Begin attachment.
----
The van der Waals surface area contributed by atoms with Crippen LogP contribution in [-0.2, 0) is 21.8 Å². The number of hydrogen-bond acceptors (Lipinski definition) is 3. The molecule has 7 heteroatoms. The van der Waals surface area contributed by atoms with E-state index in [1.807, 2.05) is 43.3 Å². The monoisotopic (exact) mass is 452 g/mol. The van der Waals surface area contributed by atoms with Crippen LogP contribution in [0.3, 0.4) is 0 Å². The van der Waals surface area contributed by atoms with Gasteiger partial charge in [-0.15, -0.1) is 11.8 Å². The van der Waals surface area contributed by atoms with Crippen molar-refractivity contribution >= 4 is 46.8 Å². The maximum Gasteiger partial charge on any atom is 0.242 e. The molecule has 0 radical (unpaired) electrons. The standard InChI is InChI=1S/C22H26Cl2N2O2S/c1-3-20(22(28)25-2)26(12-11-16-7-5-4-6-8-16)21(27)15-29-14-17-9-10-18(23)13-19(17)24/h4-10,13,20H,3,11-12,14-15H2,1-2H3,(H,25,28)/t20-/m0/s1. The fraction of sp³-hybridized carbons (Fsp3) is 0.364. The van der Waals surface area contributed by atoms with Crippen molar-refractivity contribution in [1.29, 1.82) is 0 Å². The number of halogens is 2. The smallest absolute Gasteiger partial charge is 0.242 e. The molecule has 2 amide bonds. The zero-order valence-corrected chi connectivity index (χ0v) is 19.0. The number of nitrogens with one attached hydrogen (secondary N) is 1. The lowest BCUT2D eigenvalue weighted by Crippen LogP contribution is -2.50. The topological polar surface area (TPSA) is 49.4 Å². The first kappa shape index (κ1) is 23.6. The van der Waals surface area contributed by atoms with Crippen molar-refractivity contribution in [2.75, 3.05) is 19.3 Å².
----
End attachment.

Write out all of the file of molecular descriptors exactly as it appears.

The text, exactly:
The van der Waals surface area contributed by atoms with Crippen LogP contribution in [-0.2, 0) is 21.8 Å². The number of hydrogen-bond acceptors (Lipinski definition) is 3. The molecule has 7 heteroatoms. The van der Waals surface area contributed by atoms with E-state index in [1.807, 2.05) is 43.3 Å². The monoisotopic (exact) mass is 452 g/mol. The van der Waals surface area contributed by atoms with Crippen LogP contribution in [0.3, 0.4) is 0 Å². The van der Waals surface area contributed by atoms with Gasteiger partial charge in [-0.15, -0.1) is 11.8 Å². The van der Waals surface area contributed by atoms with Crippen molar-refractivity contribution >= 4 is 46.8 Å². The maximum Gasteiger partial charge on any atom is 0.242 e. The molecule has 0 radical (unpaired) electrons. The standard InChI is InChI=1S/C22H26Cl2N2O2S/c1-3-20(22(28)25-2)26(12-11-16-7-5-4-6-8-16)21(27)15-29-14-17-9-10-18(23)13-19(17)24/h4-10,13,20H,3,11-12,14-15H2,1-2H3,(H,25,28)/t20-/m0/s1. The fraction of sp³-hybridized carbons (Fsp3) is 0.364. The van der Waals surface area contributed by atoms with Crippen molar-refractivity contribution in [1.29, 1.82) is 0 Å². The number of halogens is 2. The smallest absolute Gasteiger partial charge is 0.242 e. The molecule has 2 amide bonds. The zero-order valence-corrected chi connectivity index (χ0v) is 19.0. The number of nitrogens with one attached hydrogen (secondary N) is 1. The lowest BCUT2D eigenvalue weighted by Crippen LogP contribution is -2.50. The topological polar surface area (TPSA) is 49.4 Å². The first kappa shape index (κ1) is 23.6. The van der Waals surface area contributed by atoms with Crippen molar-refractivity contribution in [2.75, 3.05) is 19.3 Å².